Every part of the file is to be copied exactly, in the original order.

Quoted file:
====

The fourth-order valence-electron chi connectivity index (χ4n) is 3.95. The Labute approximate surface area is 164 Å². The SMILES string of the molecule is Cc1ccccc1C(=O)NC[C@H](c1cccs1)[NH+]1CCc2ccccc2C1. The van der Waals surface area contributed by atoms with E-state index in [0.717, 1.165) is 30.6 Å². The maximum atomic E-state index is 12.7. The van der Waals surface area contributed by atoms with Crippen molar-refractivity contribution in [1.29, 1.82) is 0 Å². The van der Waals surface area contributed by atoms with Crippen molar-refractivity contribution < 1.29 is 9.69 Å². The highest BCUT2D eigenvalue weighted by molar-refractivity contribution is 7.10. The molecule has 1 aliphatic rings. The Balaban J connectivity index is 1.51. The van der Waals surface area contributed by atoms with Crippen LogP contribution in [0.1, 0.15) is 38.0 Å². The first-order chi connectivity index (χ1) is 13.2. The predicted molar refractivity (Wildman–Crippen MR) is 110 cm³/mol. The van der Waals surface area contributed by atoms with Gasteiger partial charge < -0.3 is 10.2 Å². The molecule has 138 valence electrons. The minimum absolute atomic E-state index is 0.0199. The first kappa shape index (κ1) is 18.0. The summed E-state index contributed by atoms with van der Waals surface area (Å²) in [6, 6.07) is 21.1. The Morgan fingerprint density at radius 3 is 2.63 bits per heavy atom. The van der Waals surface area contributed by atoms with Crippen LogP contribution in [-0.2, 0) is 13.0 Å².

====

The fourth-order valence-electron chi connectivity index (χ4n) is 3.95. The Labute approximate surface area is 164 Å². The SMILES string of the molecule is Cc1ccccc1C(=O)NC[C@H](c1cccs1)[NH+]1CCc2ccccc2C1. The van der Waals surface area contributed by atoms with E-state index in [0.717, 1.165) is 30.6 Å². The maximum atomic E-state index is 12.7. The van der Waals surface area contributed by atoms with Crippen molar-refractivity contribution in [1.29, 1.82) is 0 Å². The van der Waals surface area contributed by atoms with Crippen molar-refractivity contribution < 1.29 is 9.69 Å². The highest BCUT2D eigenvalue weighted by molar-refractivity contribution is 7.10. The molecule has 1 aliphatic rings. The Balaban J connectivity index is 1.51. The van der Waals surface area contributed by atoms with Crippen LogP contribution in [0.1, 0.15) is 38.0 Å². The first-order chi connectivity index (χ1) is 13.2. The predicted molar refractivity (Wildman–Crippen MR) is 110 cm³/mol. The van der Waals surface area contributed by atoms with Gasteiger partial charge < -0.3 is 10.2 Å². The molecule has 138 valence electrons. The minimum absolute atomic E-state index is 0.0199. The first kappa shape index (κ1) is 18.0. The summed E-state index contributed by atoms with van der Waals surface area (Å²) in [6, 6.07) is 21.1. The Morgan fingerprint density at radius 3 is 2.63 bits per heavy atom. The van der Waals surface area contributed by atoms with Crippen LogP contribution in [-0.2, 0) is 13.0 Å².